Why investigations are important

Chay F. Hofileña
Why investigations are important
Difficult investigative stories must be written

Please indulge me as I share with you the most recent victory we had in Hamburg at the Global Investigative Journalism Network (GIJN) conference last September 28. Our team, led by multimedia journalist Patricia Evangelista, won the 2019 Global Shining Light Award for our 7-part series titled, Murder in Manila. Pat is 4th from right in the photo below.

The stories were put together over a 6-month period and enlisted digging by fellow reporters Lian Buan, who covers the justice beat, and Rambo Talabong, who covers the police. Award-winning photographer Carlo Gabuco went with Pat as they hunted whistle-blowers who had first-hand knowledge about outsourced extrajudicial killings by the police.

Pat pursued a lead about the Confederate Sentinels Group (CSG). Tondo-based, members of the group help the police go after criminals, essentially acting as “force multipliers.” Vigilantes should not exist in a democratic society supposedly governed by the rule of law, but oddly, in this case, CSG members were proud to be doing their communities some service by helping keep the peace. For them, it was a badge of honor.

But things turned ugly when suddenly members of the vigilante group were arrested for killing drug suspects who included a 16-year-old. Message of that incident? Their police backers didn’t have their backs after all.

PERILS. The dangers in pursuing this story were as clear as day months before our publication, in October 2018, of the first one in the series, Some People Need Killing. As the team discovered and reported, Philippine National Police officials coordinated with vigilantes, chose their targets, took credit (ostensibly even pride) for the murders, and in some cases, paid for the killings in the name of the brutal campaign against drugs. 

Word about the outsourced killings had been going around for some time, but this was the first time that there was actual confirmation of these accounts from people who had direct knowledge of activities of a CSG chapter in Tondo, Manila.

There were evident safety issues for Pat and Carlo, who were meeting the vigilante whistle-blowers for the first time. They found contacts who got them in touch with the killers, whom they were forced to trust after of course sizing them up. While journalists are told, you’ve got to always have your wits about you, not all hazardous situations are predictable. Instinct, intuition, astuteness, and even courage  – developed through time and experience – are traits that come in handy for investigative journalists.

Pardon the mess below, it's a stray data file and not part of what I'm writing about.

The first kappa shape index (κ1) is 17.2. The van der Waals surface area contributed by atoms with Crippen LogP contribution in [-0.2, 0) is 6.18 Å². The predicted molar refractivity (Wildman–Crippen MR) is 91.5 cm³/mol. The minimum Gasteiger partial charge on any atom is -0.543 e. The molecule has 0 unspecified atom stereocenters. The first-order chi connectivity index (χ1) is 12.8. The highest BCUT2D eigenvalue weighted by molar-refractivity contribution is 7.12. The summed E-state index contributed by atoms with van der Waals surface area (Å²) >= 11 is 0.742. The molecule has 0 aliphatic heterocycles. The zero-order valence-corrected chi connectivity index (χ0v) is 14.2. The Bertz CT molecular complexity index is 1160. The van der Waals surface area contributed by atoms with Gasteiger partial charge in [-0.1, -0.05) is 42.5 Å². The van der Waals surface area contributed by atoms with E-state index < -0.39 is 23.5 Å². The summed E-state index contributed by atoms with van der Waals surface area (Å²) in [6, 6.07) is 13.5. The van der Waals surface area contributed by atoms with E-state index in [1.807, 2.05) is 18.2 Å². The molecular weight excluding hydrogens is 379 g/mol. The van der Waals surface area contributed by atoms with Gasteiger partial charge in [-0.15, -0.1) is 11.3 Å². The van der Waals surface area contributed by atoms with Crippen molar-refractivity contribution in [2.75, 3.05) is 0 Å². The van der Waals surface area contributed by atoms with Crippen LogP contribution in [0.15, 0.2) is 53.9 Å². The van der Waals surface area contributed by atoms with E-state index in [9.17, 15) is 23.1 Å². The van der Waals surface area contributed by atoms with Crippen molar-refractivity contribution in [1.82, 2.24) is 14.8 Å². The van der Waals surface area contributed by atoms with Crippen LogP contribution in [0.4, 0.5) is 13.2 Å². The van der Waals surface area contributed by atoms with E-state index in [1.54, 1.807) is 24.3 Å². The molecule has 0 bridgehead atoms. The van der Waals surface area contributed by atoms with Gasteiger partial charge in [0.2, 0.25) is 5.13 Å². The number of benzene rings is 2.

Inasmuch as we tried our best to provide protection and took extra care in handling communications and travel for Pat and Carlo, most especially because they were in direct contact with the vigilantes, we were also mindful about the safety of their contacts. Journalists will always carry it in their conscience if ever something untoward happens to their sources. The guilt is indescribable and is something no serious-minded journalist would ever wish to bear.

BUT WHY? Why bother to do these types of dangerous and risk-laden stories that have no guarantees of bringing about change anyway? I assure you it’s not primarily for the awards (this series, by the way, also bagged the “Excellence in Human Rights Reporting Award” and “Excellence in Investigative Reporting Award” of the Society of Publishers in Asia in May 2019) – these are incidental to decisions to pursue stories like these. 

The reasons are really more intrinsic to the core and values of journalism that our public may not readily understand or appreciate. Journalism is about documenting and telling the truth. As guardians of the truth, journalists are obliged to stand for what is right and just, whatever the cost. That is our duty and our curse. With like-minded citizens, we aspire for change that will be for the betterment of the majority, if not everyone.

We had worst-case scenarios for this story, ever hopeful none of them would materialize. Thankfully, none did. We are grateful, too, for the help we received from others we’d rather not name. We know we must continue doing stories like these even if they are dangerous and difficult. Not all investigative stories are as risky, but they ought to be pursued because they expose dangerous secrets, different worlds or realities that ordinary people would otherwise not know about, but need to know about. These are some of what we have reported on, in case you missed them, published in various years, but important and still relevant today:

If you believe in the power and importance of investigative journalism, support us and help us remain free and independent. Let me know what you think via chay.hofilena@rappler.com.


Newsbreak is where you’ll find Rappler’s investigative, in-depth, and data- and research-based reports. Be updated on the latest stories by liking Newsbreak on Facebook and following @newsbreakph on Twitter.

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Chay F. Hofileña

Chay Hofileña is editor of Rappler's investigative and in-depth section, Newsbreak. Among Rappler’s senior founders and editors, she is also in charge of training. She obtained her graduate degree from Columbia University’s School of Journalism in New York.